How Can Microcredentials Get You Closer to a College Degree?
CDW Workforce Development has partnered with Excelsior to offer the same high-level, accelerated courses, taught online by experts in their field, that simultaneously earn enrollees college credits that can be applied toward an undergraduate or graduate degree.
The courses taught by CDW Workforce Development take advantage of CDW’s relationships with vendors throughout the IT world by giving students the opportunity to work hands-on with the latest tech tools from brands such as Amazon Web Services, Cisco and Palo Alto Networks. There are no dry labs and no outdated tools in these programs.
Through partnerships in the IT world, CDW Workforce Development also offers courses that can help students earn certifications from well-regarded industry associations, including CompTIA, the EC-Council and (ISC)2.
Students cannot earn a degree solely by taking these courses, but in combination with other general education requirements, the credits can be applied toward a degree at Excelsior or transferred elsewhere. CDW’s partnership with Excelsior affords opportunities to earn credit toward bachelor’s and master’s degrees.
IT employees who jumped into the workforce before completing an undergraduate degree but who have not been able to achieve a promotion because they lack that credential can now earn a degree and a potential promotion while continuing to work. Others who need a graduate degree to advance to a management position can take these courses to do just that.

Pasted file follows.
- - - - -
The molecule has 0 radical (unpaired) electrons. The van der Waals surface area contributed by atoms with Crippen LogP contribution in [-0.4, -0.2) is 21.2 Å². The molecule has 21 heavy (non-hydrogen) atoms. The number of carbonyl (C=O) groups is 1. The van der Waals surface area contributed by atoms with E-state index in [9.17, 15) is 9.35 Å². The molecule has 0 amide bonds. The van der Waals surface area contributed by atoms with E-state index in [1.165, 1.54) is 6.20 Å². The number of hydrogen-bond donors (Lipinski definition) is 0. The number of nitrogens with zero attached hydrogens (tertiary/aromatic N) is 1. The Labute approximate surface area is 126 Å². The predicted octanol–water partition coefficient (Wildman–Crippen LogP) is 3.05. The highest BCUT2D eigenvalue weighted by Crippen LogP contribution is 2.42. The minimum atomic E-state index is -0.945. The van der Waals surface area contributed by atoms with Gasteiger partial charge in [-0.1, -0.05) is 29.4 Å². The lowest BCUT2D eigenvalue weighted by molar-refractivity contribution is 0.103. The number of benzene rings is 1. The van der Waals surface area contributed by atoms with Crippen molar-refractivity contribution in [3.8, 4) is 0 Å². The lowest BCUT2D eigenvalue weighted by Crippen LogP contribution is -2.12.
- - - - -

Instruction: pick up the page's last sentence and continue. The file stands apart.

Workforce Development Courses Can Benefit Workers and Employers
Along with the enrollment decline in higher ed, IT and cybersecurity departments have their own personnel concerns. Skilled employees are hard to come by, especially in the cybersecurity world, where CyberSeek reports there are more than 750,000 open jobs nationwide and employees are often lured away by recruiters offering better compensation and benefits.
Employers should work proactively to keep their people, using strategies such as IT succession plans and offering their employees the opportunity to continue learning through workforce development programs.
Employees want to keep learning, both to stay on top of their game and because new skills can help them move up in their careers. Research has shown that employers who offer that kind of training are more likely to have their now-loyal employees stay and put those skills to effective use in their office.
This article is part of EdTech: Focus on Higher Education’s UniversITy blog series.